Top Stormont official warns that DUP-Tory broadband funds may be in jeopardy

The £150m ultrafast broadband package is expected to substantially increase download speeds in rural areas

A SENIOR Stormont official has warned that further delays in the plan to bring ultra-fast broadband across rural areas of Northern Ireland will increase the "already significant risk" to the £150m funding for the project.

Money for the ambitious infrastructure upgrade, which is expected to substantially increase download speeds in isolated parts of the region, was secured last year as part of the £1 billion Tory-DUP confidence and supply deal.

However, roll-out has stalled due to the lack of an executive and civil servants subsequent reluctance to take key decisions in the wake of the Hightown incinerator court ruling.

According to SDLP MLA Justin McNulty, the investment package is in jeopardy, with the permanent secretary at the Department of the Economy indicating that the tendering process to deliver the project will begin in December, while the contract will be awarded some six months later.

However, in a letter to the Newry and Armagh representative, Noel Lavery stresses that launching the contract tender will require a ministerial decision.

He also warns that "any delay in issuing his tender, would impact on the contract award, increasing the already significant risk that the £150m funding for broadband will not be utilised".

Mr McNulty said the lack of high speed broadband was one of the issues raised most by his constituents.

"This would be a devastating blow to local communities, many in my own constituency who have been holding out patiently for improvements in broadband services," he said.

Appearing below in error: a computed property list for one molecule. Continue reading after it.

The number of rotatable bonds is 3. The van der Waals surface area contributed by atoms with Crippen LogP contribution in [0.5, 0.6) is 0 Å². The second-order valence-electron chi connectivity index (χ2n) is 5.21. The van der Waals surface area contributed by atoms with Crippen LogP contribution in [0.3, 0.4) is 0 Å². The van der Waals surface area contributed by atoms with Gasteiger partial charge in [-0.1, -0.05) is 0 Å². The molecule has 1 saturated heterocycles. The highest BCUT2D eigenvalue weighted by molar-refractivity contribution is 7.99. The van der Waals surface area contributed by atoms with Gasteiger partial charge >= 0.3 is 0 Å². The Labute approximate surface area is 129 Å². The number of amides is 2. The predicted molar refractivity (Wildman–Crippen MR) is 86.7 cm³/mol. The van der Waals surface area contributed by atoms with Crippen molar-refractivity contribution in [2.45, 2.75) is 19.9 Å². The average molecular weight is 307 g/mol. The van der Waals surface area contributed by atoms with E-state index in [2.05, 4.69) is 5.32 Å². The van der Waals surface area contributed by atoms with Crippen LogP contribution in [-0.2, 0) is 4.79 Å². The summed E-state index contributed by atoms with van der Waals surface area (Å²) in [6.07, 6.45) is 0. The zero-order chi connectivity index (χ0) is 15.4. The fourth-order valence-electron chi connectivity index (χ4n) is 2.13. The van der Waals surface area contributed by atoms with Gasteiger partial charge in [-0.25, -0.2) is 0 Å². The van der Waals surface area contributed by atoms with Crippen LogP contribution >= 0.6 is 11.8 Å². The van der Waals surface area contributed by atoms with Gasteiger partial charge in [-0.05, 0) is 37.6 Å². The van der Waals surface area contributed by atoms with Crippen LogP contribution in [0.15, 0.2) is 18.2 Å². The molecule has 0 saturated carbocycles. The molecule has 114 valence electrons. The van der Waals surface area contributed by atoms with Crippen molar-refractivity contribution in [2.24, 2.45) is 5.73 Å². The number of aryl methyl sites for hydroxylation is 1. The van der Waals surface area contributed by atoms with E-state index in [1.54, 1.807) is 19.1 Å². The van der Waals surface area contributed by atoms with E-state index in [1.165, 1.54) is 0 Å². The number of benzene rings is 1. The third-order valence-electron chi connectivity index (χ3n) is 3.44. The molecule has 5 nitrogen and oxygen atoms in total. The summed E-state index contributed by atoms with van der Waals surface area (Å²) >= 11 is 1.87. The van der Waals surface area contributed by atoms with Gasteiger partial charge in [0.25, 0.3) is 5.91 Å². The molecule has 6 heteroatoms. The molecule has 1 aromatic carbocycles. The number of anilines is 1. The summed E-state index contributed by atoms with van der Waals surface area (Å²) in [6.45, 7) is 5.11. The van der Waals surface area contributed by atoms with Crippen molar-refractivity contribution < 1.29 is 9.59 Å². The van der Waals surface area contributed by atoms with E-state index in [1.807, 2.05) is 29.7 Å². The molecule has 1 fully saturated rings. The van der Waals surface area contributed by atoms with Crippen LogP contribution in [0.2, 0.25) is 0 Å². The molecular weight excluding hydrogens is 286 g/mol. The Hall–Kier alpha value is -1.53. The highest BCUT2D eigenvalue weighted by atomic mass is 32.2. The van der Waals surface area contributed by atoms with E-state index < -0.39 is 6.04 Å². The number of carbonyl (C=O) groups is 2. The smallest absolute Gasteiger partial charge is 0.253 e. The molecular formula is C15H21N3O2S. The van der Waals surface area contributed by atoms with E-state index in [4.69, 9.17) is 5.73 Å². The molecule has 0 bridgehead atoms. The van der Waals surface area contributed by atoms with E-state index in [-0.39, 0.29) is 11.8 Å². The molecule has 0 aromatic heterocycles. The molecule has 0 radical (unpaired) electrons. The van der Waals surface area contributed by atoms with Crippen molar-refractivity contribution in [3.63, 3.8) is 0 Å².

"This project has been heralded as an answer to many people's connectivity problems and I fear that it could be lost or put on the long finger because of the political instability at Stormont."

The SDLP MLA also raised concerns about the impact of the delay on "hundreds of jobs" in the telecoms sector.

Former Stormont economy minister Simon Hamilton said the investment had the potential to transform the economy – citing a report which found it could be worth £1.2 billion to the region.

The Strangford MLA blamed "Sinn Féin's boycott of Stormont" for the delay.

"Undoubtedly if we had an executive, this project could be much more advanced," he said.

"We have been pressing both the government and the local civil servants to push ahead with as much preparatory work as possible but for a contract of that magnitude it will evidently require ministerial sign off."

A spokesman for the Treasury insisted there was no imminent possibility of the funds being withdrawn but he said an executive was required for the project's roll-out.

"Our priority is a restored Northern Ireland Executive, and this funding is available for that executive,” the spokesman said.

In July, the Court of Appeal dismissed the Department of Infrastructure's appeal over the quashing of planning permission for a £240m waste incinerator at Hightown near Belfast.

The original decision had been made by a permanent secretary in the absence of a minister but was later ruled unlawful.

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